• a positive attitude about the child’s capacity to participate in decisions and communicate
  • a close relationship with the child
  • a deep knowledge of the child’s history and life story
  • a circle of support that is collaborative and free of conflict
  • an understanding of the importance of the child taking some supported risks within decision making
  • a strong commitment to documentation including the use of video to ascertain the child’s preferences.


Children with disability have a human right to participate in decisions about their lives. Parents, carers, educators, families and practitioners have a clear role to play in providing the support children need to live lives that reflect their will and preference. In this article, we have reflected on the role supported decision-making mechanisms can play in the lives of children with disability. It is hoped that this brief snapshot will provide some guidance for families, allied health workers and educators in their quest to support children with disability to live self-determined lives.

Further reading and related resources

  • Listening to people rarely heard  
    Developed by Jo Watson and Rhonda Joseph from Scope Victoria, this video is part of a training package to guide supporters of a person with severe to profound intellectual disability through a process of supported decision making.
  • Map your future  
    Created by Youth Disability Advocacy Service, this free online program supports disabled young people to set goals and get the right support to achieve these goals.
  • Microboards Australia  
    Microboards Australia provides a range of support and services to build the capacity of support networks to develop and maintain the life a person with disability wants.
  • Shared decision making with disabled children and young people  
    This resource by CCS Disability Action aims to guide and strengthen practices to support those working with children and young people with disability in effective shared decision making.


  • Bickers, C. (2014, December 14). Centre of His Youniverse. Sunday Times (Perth, Australia), 33. Retrieved from pressreader.com/article/282265253769788
  • Brown, I., & Brown, R. (2009). Choice as an aspect of quality of life for people with intellectual disabilities. Journal of Policy & Practice in Intellectual Disabilities, 6(1), 11–18.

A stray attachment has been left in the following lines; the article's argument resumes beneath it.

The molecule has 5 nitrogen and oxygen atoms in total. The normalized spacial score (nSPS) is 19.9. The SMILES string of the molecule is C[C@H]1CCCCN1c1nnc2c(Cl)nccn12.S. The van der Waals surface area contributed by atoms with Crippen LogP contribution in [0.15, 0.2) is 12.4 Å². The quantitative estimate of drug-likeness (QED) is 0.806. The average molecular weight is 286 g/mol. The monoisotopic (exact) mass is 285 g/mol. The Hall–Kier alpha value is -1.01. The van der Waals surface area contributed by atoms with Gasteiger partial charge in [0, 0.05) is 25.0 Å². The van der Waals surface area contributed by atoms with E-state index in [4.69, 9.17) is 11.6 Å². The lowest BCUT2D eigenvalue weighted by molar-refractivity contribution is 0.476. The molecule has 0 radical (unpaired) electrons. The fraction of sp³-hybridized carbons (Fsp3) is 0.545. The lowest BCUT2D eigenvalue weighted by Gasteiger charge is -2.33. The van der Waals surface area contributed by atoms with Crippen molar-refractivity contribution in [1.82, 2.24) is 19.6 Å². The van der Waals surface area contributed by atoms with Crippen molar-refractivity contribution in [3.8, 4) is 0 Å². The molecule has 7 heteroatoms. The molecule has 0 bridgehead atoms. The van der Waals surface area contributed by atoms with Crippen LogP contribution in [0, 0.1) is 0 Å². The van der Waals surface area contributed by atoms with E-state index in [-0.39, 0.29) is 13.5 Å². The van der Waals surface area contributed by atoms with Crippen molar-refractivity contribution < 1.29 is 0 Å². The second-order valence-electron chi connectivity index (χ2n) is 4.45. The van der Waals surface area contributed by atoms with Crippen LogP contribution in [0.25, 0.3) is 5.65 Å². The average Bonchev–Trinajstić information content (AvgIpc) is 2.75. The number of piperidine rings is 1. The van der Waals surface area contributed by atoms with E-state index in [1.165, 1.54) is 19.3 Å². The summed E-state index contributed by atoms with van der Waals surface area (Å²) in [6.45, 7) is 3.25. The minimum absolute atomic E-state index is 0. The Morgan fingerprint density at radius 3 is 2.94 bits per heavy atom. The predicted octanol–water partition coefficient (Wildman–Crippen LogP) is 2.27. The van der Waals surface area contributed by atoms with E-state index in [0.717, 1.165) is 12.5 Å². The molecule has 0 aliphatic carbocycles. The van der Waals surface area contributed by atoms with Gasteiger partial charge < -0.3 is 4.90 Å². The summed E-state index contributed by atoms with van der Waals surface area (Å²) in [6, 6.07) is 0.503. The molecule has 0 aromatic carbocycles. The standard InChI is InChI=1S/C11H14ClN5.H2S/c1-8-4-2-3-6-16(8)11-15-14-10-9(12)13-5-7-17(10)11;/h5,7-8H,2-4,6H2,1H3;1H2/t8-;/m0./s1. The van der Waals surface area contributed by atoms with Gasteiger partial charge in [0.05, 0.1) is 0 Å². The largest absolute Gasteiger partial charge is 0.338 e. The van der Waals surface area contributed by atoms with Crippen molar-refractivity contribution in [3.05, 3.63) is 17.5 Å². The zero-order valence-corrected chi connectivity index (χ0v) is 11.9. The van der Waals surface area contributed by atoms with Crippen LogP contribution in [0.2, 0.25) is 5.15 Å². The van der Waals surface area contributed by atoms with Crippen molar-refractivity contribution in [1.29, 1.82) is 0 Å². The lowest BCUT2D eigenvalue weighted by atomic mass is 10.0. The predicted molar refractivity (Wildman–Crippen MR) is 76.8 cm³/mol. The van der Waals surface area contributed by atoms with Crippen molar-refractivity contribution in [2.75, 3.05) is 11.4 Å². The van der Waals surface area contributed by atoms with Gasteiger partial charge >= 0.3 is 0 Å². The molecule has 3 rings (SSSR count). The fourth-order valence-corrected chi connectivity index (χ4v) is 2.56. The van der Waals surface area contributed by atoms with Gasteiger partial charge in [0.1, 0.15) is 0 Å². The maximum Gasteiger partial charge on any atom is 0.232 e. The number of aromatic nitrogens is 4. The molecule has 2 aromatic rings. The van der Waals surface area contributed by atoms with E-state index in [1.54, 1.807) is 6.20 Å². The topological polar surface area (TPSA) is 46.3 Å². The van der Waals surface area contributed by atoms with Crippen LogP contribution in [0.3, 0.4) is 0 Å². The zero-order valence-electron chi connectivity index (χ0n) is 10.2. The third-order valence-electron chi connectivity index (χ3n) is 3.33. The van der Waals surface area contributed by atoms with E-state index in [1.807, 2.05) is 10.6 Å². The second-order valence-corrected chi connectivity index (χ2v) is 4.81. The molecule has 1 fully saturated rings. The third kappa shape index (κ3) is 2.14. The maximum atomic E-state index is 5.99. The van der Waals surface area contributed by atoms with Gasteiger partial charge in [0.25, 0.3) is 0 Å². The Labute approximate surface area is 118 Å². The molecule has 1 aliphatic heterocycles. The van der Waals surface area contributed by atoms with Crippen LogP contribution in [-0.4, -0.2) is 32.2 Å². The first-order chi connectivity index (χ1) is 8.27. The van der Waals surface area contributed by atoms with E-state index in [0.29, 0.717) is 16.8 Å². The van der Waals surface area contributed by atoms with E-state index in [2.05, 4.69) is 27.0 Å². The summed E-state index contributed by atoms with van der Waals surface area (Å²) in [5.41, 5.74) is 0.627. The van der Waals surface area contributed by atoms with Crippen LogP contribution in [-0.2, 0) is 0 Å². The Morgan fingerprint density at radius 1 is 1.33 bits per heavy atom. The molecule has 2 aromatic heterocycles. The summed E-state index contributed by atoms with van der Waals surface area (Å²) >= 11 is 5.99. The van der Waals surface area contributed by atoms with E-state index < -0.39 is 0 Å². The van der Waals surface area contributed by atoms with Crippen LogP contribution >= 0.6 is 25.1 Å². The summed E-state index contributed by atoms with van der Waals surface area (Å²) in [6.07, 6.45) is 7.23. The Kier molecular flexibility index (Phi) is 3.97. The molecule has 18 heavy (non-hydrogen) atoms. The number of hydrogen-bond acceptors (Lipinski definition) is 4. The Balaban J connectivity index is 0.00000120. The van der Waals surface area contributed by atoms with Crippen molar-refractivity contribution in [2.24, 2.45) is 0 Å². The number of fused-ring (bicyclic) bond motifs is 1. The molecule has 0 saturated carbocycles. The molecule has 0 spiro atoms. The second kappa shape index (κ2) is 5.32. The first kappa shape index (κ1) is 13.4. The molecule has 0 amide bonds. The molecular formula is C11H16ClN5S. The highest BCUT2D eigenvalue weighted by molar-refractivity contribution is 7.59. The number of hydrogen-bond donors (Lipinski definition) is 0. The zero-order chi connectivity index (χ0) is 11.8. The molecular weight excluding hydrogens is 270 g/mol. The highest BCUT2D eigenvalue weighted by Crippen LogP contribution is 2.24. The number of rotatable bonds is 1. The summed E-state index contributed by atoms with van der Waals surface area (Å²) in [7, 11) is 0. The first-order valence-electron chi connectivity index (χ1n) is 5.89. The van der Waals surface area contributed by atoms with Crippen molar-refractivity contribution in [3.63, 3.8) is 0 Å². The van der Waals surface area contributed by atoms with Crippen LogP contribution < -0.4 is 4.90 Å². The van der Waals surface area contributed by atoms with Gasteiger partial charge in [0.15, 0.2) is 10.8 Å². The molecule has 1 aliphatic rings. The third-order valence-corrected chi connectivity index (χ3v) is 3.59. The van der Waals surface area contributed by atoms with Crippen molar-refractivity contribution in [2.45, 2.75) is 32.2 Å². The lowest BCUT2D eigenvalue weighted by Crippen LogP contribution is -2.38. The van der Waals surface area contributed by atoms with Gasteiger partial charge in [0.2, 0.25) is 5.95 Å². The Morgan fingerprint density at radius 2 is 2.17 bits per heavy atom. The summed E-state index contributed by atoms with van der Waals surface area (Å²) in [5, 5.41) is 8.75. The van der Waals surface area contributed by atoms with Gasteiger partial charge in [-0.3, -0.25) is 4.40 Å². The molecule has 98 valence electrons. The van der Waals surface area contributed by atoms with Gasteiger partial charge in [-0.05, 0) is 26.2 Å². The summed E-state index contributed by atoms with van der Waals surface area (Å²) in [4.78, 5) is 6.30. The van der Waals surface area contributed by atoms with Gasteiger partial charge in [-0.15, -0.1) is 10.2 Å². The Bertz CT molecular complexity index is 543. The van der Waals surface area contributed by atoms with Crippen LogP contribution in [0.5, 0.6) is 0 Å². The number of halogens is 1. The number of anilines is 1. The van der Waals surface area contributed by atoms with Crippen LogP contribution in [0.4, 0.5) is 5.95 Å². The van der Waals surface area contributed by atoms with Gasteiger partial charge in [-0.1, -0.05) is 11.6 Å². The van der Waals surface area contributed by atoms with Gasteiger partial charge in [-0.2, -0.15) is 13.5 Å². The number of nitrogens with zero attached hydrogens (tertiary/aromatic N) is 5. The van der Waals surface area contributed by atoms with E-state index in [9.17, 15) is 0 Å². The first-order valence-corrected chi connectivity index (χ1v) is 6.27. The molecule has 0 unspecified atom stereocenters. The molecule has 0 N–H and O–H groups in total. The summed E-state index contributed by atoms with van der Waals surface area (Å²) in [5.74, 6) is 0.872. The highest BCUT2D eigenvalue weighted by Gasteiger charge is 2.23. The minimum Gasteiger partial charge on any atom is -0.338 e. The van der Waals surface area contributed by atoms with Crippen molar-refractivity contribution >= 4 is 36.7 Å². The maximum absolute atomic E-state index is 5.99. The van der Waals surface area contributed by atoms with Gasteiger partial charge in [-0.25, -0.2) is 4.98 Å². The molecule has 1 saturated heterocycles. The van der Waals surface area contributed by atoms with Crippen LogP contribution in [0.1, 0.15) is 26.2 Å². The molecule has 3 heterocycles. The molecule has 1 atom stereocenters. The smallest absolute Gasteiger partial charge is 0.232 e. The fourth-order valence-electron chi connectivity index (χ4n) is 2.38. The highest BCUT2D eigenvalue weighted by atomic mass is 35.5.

• Gillham, J., & Reivich, K. (2004). Cultivating optimism in childhood and adolescence. The Annals of the American Academy of Political and Social Science, 591(1), 146–163. doi:10.1177/0002716203260095
  • Nota, L., Ferrari, L., Soresi, S., & Wehmeyer, M. (2007). Self-determination, social abilities and the quality of life of people with intellectual disability. Journal of Intellectual Disability Research, 51(11), 850–865.
  • Petcu, S. D., Van Horn, M. L., & Shogren, K. A. (2017). Self-determination and the enrollment in and completion of postsecondary education for students with disabilities. Career Development and Transition for Exceptional Individuals, 40(4), 225–234. doi:10.1177/2165143416670135
  • Royal Commission into Violence, Abuse, Neglect and Exploitation of People with Disability. (2020). Interim report. Barton, ACT: Royal Commission. Retrieved from apo.org.au/node/309205
  • UN General Assembly. (1989). Convention on the Rights of the Child. Resolution / adopted by the General Assembly, 20 November 1989. Geneva: UN General Assembly. 
  • UN General Assembly. (2007). Convention on the Rights of Persons with Disabilities. Resolution / adopted by the General Assembly, 24 January 2007, A/RES/61/106. Geneva: UN General Assembly. 
  • Watson, J. (2017). Assumptions of decision-making capacity: The role supporter attitudes play in the realisation of Article 12 for people with severe or profound intellectual disability. Laws, 5(1), 6. doi:10.3390/laws5010006
  • Watson, J., & Dew, A. (2021). Microboards Australia program evaluation. Unpublished manuscript, School of Health and Social Development, Deakin University, Burwood, Victoria.
  • Watson, J., Wilson, E., & Hagiliassis, N. (2017). Supporting end of life decision making: Case studies of relational closeness in supported decision making for people with severe or profound intellectual disability. Journal of Applied Research in Intellectual Disabilities, 30(6), 1022–1034. doi:10.1111/jar.12393

Joanne Watson is Senior Lecturer, Disability and Inclusion, School of Health and Social Development, Deakin University.

Patsie Frawley is Associate Professor Disability and Inclusion Studies, Te Kuri Toi Tangata, School of Education, University of Waikato, New Zealand.